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votes: 6

PostPosted: Mon May 04, 2009 11:27 pm    Post subject: Reply with quote

mrsocko wrote:
A little religion would do this country some good.


Ok, what kind? How about Scientology?
SmartCon





Joined: 29 Mar 2009
Posts: 118
Reputation: -0.7
votes: 6

PostPosted: Mon May 04, 2009 11:56 pm    Post subject: Reply with quote

chrisreid wrote:
Uh, I just spent several messages showingwhy pro-abortion goes against philosophical conservatism. It's called an argument. Just saying that you support the conservative party and are pro-abortion, doesn't mean you are a philosophical conservative. If you say you believe in the philosophy behind conservative, but then agree with policies that go against that philosophy, there is something amiss in your reasoning.


No you didn't, you said it went against natural law. Then you said that anyone who does not believe in natural law is not a conservative. But natural law has various different schools of thought, as I pointed out earlier. Your school of thought seems to be based on Christian Natural Law, which is only one area of natural law.

Further, this view you have or "love it or leave it" conservatism is sad. There are various types of conservatives on the spectrum, to discount them cause they don't believe a fetus to be a human being is just incorrect.

chrisreid wrote:
A sperm is not a person, for very obvious biological reasons, it does not have the full DNA sequence of a human being. A fetus however does. A fetus is a person, just at a younger stage of development - just like a child is still a human even though they are a younger stage of development than an adult.


A fetus is not a person, SCC agrees with me. Mere DNA alinement does not not make a person.

Is an egg a chicken? No, it's an egg! It's a shell of yoke and egg whites. But, it is not a chicken. A fetus is like egg, it's not a person... nor is it a chicken.

chrisreid wrote:
The point is, smartcon, I am basing my decision on abortion, based on reasoning, both logical and philosophical, as well as biological. Actually the person that has the most interest in the individual baby themselves. People do have limits to what they can do with their body. A person is put into a mental hospital if they choose to self-mutilate themselves.


Yes, your decision is logical based on your argument but so is mine. To accept each others argument we have to agree with one anthers premiss, which we don't. So, we can agree to disagree then.

A fetus cannot have interests as it is incapable of the thought process to do. Which is one of the many reasons a fetus is not a person.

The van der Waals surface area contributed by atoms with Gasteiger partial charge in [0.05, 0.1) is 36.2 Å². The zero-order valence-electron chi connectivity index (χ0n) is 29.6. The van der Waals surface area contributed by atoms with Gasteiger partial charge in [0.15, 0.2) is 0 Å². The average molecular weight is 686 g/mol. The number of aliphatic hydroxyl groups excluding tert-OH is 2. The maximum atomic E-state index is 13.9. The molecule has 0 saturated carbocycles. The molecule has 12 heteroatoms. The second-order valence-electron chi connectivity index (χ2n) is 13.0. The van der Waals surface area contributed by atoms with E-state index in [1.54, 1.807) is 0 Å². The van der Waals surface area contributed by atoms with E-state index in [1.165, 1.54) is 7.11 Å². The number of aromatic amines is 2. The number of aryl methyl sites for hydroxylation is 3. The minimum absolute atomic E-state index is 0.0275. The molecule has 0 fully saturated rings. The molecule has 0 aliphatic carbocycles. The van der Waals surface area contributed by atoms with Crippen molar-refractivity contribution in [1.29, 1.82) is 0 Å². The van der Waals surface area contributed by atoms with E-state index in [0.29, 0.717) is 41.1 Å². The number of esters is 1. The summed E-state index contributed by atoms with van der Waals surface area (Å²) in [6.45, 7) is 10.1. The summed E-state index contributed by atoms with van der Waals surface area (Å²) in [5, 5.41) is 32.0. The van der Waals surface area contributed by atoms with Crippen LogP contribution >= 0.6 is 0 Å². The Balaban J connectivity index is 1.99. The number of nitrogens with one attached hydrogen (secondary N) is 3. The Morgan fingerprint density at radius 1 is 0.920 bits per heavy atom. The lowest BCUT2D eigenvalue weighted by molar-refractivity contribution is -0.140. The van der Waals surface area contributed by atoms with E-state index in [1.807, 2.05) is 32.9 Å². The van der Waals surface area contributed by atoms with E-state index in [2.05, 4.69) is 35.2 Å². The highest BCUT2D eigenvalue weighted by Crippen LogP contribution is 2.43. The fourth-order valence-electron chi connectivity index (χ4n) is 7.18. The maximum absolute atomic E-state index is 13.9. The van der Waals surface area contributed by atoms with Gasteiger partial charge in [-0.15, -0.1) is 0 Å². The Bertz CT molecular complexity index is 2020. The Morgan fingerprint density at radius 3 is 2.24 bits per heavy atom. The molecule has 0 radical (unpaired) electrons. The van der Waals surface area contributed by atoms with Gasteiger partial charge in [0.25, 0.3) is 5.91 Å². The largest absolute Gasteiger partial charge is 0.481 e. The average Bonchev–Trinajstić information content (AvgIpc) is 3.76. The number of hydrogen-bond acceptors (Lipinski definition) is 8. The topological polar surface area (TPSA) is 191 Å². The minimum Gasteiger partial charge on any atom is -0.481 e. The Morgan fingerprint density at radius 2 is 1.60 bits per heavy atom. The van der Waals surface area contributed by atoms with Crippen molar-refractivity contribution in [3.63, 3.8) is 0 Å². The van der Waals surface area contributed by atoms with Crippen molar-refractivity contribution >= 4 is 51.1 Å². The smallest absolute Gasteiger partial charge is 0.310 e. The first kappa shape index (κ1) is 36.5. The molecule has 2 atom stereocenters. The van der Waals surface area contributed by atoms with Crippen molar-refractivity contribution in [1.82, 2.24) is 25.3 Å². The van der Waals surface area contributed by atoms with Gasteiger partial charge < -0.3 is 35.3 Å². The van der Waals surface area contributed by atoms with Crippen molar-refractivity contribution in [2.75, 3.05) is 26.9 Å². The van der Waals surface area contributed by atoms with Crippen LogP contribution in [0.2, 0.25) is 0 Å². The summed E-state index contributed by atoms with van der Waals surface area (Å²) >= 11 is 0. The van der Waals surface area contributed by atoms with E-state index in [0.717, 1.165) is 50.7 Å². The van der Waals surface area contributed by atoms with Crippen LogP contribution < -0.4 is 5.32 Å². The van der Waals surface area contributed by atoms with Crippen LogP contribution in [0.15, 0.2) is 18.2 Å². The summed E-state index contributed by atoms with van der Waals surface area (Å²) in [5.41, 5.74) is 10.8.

Again, you I would have to accept that abortion is self-mutilation which I do not. Further, people mutilate themselves all the time with piercing and tattoos, but are not committed. Further, to be committed you have to a) be a danger to ones self; and be a danger to another person. Regarding (a) a woman who gets an abortion and does not go through the risk of child birth is technically creating less danger for them self. Regarding (b) you would have to accept a fetus to be a person, which the courts and I both don't obviously.

chrisreid wrote:
As well, if a women commits an abortion, the ONLY victim isn't just herself, it's the baby.


It's not a baby it's a fetus. The fetus is attached to a woman's body making it apart of her. She is the victim. Further, a fetus does not possess the capability to feel victimized.

chrisreid wrote:
But this is a circular conversation, because all you do is come back and say you don't think the baby is a human - despite all biological evidence, and desptie all reasoning. So your decision is purely political and emotional. It's making decisions based purely on politics and emotion why there is tyranny in the world.


Mere opinion on your part.
Mac





Joined: 02 Sep 2006
Posts: 5500
Reputation: 104
votes: 35
Location: John Baird's riding...

PostPosted: Tue May 05, 2009 10:31 am    Post subject: Reply with quote

SmartCon wrote:
That's entirely incorrect. The first Bill of Rights was enacted by a Conservative PM, you may have heard of him his name was John Diefenbaker? Dief actually wanted to make it a Constitutional document but could not pull it off due to a lack of provincial support. Trudeau ran with Dief's idea is all. Have a read:
http://www.histori.ca/prodev/article.do?id=11588

Further, the US had a Constitution that gave the their Supreme Court the ability to strike down laws since it's founding. They are a common law country. The Supreme Court of Canada has stuck down a many a law with the BNA since 1867 prior to the Charter. Further, the UK House of Lords, their highest court, have several constitutional type documents going back to the Magna Carte used to strike down laws. You have no idea what you're talking about Mac.

Please cite the section of Dief's Bill of Rights which gave Supreme Court judges the power to strike down laws. Is it okay if I don't hold my breath while I wait for your reply?

The US Constitution is completely irrelevant since we're talking about Canada and the American Constitution is dissimilar to the Westminster "unwritten" model. Our British tradition is based on concepts introduced by the Magna Carte of "per legem terrae" or the law of the land and there was no entrenched constitutional law, only a combination of historically important statutes (ie: the Magna Carta, the BNA Act, etc.), the common law, and numerous unwritten conventions and us­ages.

Dief's Bill of Rights would be considered to be an historically important statue within the context of our commonlaw tradition but it was not a Constitution. Perhaps, instead of telling others how little you believe they know, you should do some research.

-Mac